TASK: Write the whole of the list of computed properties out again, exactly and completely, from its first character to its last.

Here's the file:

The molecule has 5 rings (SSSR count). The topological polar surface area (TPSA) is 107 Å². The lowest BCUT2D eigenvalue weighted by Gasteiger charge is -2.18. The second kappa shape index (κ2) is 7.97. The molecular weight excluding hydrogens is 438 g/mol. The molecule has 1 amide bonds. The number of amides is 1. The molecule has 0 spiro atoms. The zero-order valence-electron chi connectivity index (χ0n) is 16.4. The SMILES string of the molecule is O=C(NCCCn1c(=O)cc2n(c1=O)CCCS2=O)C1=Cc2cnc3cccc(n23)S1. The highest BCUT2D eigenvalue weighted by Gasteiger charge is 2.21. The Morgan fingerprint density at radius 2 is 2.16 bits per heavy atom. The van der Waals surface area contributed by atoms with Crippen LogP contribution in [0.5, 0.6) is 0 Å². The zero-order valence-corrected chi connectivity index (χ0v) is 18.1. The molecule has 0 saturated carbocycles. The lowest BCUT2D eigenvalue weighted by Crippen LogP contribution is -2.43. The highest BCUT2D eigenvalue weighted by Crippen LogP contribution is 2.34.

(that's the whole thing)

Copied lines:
The molecule has 5 rings (SSSR count). The topological polar surface area (TPSA) is 107 Å². The lowest BCUT2D eigenvalue weighted by Gasteiger charge is -2.18. The second kappa shape index (κ2) is 7.97. The molecular weight excluding hydrogens is 438 g/mol. The molecule has 1 amide bonds. The number of amides is 1. The molecule has 0 spiro atoms. The zero-order valence-electron chi connectivity index (χ0n) is 16.4. The SMILES string of the molecule is O=C(NCCCn1c(=O)cc2n(c1=O)CCCS2=O)C1=Cc2cnc3cccc(n23)S1. The highest BCUT2D eigenvalue weighted by Gasteiger charge is 2.21. The Morgan fingerprint density at radius 2 is 2.16 bits per heavy atom. The van der Waals surface area contributed by atoms with Crippen LogP contribution in [0.5, 0.6) is 0 Å². The zero-order valence-corrected chi connectivity index (χ0v) is 18.1. The molecule has 0 saturated carbocycles. The lowest BCUT2D eigenvalue weighted by Crippen LogP contribution is -2.43. The highest BCUT2D eigenvalue weighted by Crippen LogP contribution is 2.34.